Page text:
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When the e-newsletter advertising the Friends of the Lake District organised stargazing event popped into my inbox, I had no idea how influential it might be to the mind of my 5 year old daughter, who was desperately keen to go “moon hunting” with me.

If you mention stargazing, most people immediately think of Brian Cox, astronauts, and expensive telescopes. Not so at this fantastic free event hosted by Friends of the Lake District on their land at the beautiful Little Asby Common (near Mazonwath). Jan and Ruth of the Friends met us with plentiful tea and cakes, hosted in a barn provided by a local landowner, which also housed his lovely display of wood sculptures.

During the lively and informative talk by amateur astronomer and author, Stuart Atkinson, he promoted the idea of the ease of basic stargazing which is accessible to all. No need for fancy equipment or years of studying, just a keen eye, a dark sky and (ideally) a pair of binoculars will allow you to see the wonders of the night sky, including famous constellations and the Milky Way. Stuart became inspired by the stars at five years old, writes the weekly 'Skywatch' column for the Westmorland Gazette, and has now co-written a book with astronaut Tim Peake.

After the presentation it was time to wrap up warm and walk into the darkness to see the stars for ourselves. Little Asby Common is perfect for stargazing as there is a lack of the light pollution you find in nearby built up areas. The Cumbrian weather was kind, the sky clear, and with Stuart's expert pointing with a strong torchlight, we were soon stargazing for ourselves. It's hard not to use cliches, and talk about 'curtains of stars' or 'exploring the heavens' but the reality is you start to see and recognise the patterns slowly, as your eyes adjust from the usual lights, and the longer you look the more you see.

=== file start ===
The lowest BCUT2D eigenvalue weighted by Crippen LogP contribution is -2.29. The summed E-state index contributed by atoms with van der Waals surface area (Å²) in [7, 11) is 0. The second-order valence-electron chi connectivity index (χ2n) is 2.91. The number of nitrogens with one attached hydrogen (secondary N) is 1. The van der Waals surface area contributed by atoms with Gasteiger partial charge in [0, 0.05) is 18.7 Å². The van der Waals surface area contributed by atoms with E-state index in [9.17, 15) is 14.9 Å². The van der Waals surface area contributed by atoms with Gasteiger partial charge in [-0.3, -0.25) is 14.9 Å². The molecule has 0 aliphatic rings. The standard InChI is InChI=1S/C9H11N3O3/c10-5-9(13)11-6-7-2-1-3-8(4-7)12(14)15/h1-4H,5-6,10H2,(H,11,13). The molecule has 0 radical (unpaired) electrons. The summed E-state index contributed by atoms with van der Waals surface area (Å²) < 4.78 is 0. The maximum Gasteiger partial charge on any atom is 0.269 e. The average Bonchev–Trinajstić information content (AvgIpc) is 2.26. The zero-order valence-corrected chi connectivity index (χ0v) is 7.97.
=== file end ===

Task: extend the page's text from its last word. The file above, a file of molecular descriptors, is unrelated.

We could see many stars commonly recognisable such as the pole star, the Big Dipper (also known as the Plough), but also features that are usually obliterated by light pollution such as the Milky Way, Seven Sisters and the Andromeda Galaxy. Most of us were even lucky enough to see a shooting star! My daughter lay on her back in the heather, gazing up at the night sky, silent and completely transfixed.

Back at the barn there was refreshing tea and cake, then Stuart treated us to his collection of 'space rocks'. There were specimen pieces of the moon and Mars - surprisingly brown rather than red as expected! But the biggest reactions were to the fossilised dinosaur poo (!), and the piece of meteor from a shooting star, which was surprisingly heavy due to being solid metal. As I watched my 5 year old holding ‘shooting stars’, ‘moon dust’ and ‘martian rock’ in her hands, I saw her face beam with wonder.

She slept all the way home in the car, and I carried her into her bed, still fast asleep. As William Shakespeare said “We are such stuff as dreams are made on, and our little life is rounded with a sleep”. I was awakened the next morning by shouts from her room; “I dreamed of the moon, and I can see the stars are still awake”. Perhaps I have a ‘new’ generation Tim Peake on my hands, and she may be the first woman to walk on Mars.

It is absolutely such grass roots, local events, that are crucial for the community. The quote by Aeschylus that “From a small seed a mighty trunk may grow’, springs to mind. I’m keen to protect Cumbria’s Dark Skies, and my 5 year old is drawing yet another space rocket picture to stick on her bedroom wall. Overall this was a superb alternative to the normal Saturday night, made better by being so informal and inclusive. Thank you for the helpful and friendly hosting by Friends of the Lake District, and to Stuart, who's knowledge and passion for the stars was an inspiration for us all. I hope to join another event soon!

by Sarah Hodgson

Stargazer and Friends of the Lake District Trustee

Sarah has also created a short video with footage taken on the night...
It's available to view on our Facebook page